Ask the client probing questions based on your research and what they’ve already told you. Let them provide detail about the issues they are experiencing. Let them do 80-90% of the talking.
Don’t worry about the things out of your control
I once had a job interview where I was escorted from the lobby to the interviewer’s office. She let me go through the door first. I sat down and looked up and she had an odd look on her face. She said, “That’s where I usually sit.” I looked across and saw two chairs across from me. In my nervousness, I sat down behind her desk. I apologized, got up and sat on one of the other two chairs. We exchanged a nervous laugh and went on.
The rest of the interview went quite well. I ended up getting an offer and worked there for several years. If anything happens that jeopardizes your good first impression, put it behind you. Whether you were late to the meeting or a had a poorly worded introduction, move on. You may have started out flawed, but as long as the client does not kick you out of the office, you still have a chance. Prove yourself as a good consultant that wants to help.
If you do that right, by the time you get to the end of the meeting, the client may well have forgotten any negative feelings from the introductions.
Don’t get too cocky about a good first impression
Your first meeting may go better than you dreamed. The client likes you and calls back for another meeting, or even signs for some work. Keep in mind that a good first impression is a stepping stone. Every interaction with the client is a test. You may develop a more casual relationship with the client over time, but the client is still paying you for work. Every interaction with the client should be positive and something to build the relationship on.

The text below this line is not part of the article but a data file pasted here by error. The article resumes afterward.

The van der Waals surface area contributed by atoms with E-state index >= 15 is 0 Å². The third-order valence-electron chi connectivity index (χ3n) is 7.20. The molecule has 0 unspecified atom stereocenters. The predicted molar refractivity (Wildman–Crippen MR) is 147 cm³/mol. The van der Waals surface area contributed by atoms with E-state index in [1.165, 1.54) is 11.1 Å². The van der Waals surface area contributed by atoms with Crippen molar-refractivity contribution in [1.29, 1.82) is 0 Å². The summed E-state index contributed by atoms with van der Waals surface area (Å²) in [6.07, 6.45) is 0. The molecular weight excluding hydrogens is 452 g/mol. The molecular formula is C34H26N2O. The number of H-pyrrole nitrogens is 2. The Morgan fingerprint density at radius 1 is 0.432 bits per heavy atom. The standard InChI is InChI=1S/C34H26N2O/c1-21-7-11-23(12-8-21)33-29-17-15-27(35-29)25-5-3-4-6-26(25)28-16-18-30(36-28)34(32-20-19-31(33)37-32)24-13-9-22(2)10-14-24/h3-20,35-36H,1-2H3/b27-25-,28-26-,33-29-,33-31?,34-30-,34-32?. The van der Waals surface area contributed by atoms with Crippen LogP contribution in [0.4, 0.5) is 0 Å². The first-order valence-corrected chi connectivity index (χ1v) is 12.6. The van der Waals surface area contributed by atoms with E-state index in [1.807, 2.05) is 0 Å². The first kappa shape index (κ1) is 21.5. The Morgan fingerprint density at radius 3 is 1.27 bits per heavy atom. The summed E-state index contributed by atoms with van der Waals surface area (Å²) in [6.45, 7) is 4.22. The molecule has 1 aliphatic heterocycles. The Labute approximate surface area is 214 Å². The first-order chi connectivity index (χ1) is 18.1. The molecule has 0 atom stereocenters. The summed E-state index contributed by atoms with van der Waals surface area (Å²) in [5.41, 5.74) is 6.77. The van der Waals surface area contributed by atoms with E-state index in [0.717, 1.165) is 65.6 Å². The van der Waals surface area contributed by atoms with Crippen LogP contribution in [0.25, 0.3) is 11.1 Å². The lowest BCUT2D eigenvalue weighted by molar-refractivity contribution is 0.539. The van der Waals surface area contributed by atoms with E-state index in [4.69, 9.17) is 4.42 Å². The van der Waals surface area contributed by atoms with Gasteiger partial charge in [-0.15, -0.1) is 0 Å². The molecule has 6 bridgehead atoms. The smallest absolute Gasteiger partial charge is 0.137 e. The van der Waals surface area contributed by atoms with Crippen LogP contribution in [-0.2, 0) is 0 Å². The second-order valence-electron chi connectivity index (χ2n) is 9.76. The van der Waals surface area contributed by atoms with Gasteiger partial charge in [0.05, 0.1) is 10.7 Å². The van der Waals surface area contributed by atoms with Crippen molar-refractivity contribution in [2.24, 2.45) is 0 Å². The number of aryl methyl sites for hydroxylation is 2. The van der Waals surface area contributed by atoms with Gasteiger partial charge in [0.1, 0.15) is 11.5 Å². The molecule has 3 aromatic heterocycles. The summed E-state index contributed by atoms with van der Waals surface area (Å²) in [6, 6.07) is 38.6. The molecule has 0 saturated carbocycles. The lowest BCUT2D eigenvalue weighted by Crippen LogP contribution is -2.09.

You can sometimes win them back
I once had a first meeting with a client where everything that could go wrong did go wrong. My coworker and I ran into traffic on the way there and were ten minutes late. Once we got there and sat in the client’s office, my coworker assumed he and client were best of buddies. He did everything but invite himself over to meet the wife.
It was clear the client was not impressed. My coworker also did not read the room well, so the client’s lack of enthusiasm was lost on him.
We finished our discussion and the client was polite enough not to completely end the relationship there. Back at our office, I spoke to a partner about the experience. I said I would like a second shot at talking to the client without the coworker. I called the client and, without throwing my coworker under the bus, explained that the meeting did not go as planned. I asked if he would be willing to have another meeting with the partner and me.
The client actually seemed relieved. He wanted to work with our firm. But he clearly did not want to work with the coworker. We had a follow up meeting and the client was able to put the bad experience behind him.
A good first impression is very important. It creates the beginnings of a great relationship that you can continue to build on. A poor first impression is not always the end of the line. It may require a client with an open mind and some flexibility, but do not let it cause you to give up.
What do you do to ensure a good first impression with the client?
As always, I welcome your comments and criticisms.
If you would like to learn more about working in consulting, get Lew’s book Consulting 101: 101 Tips for Success in Consulting at Amazon.com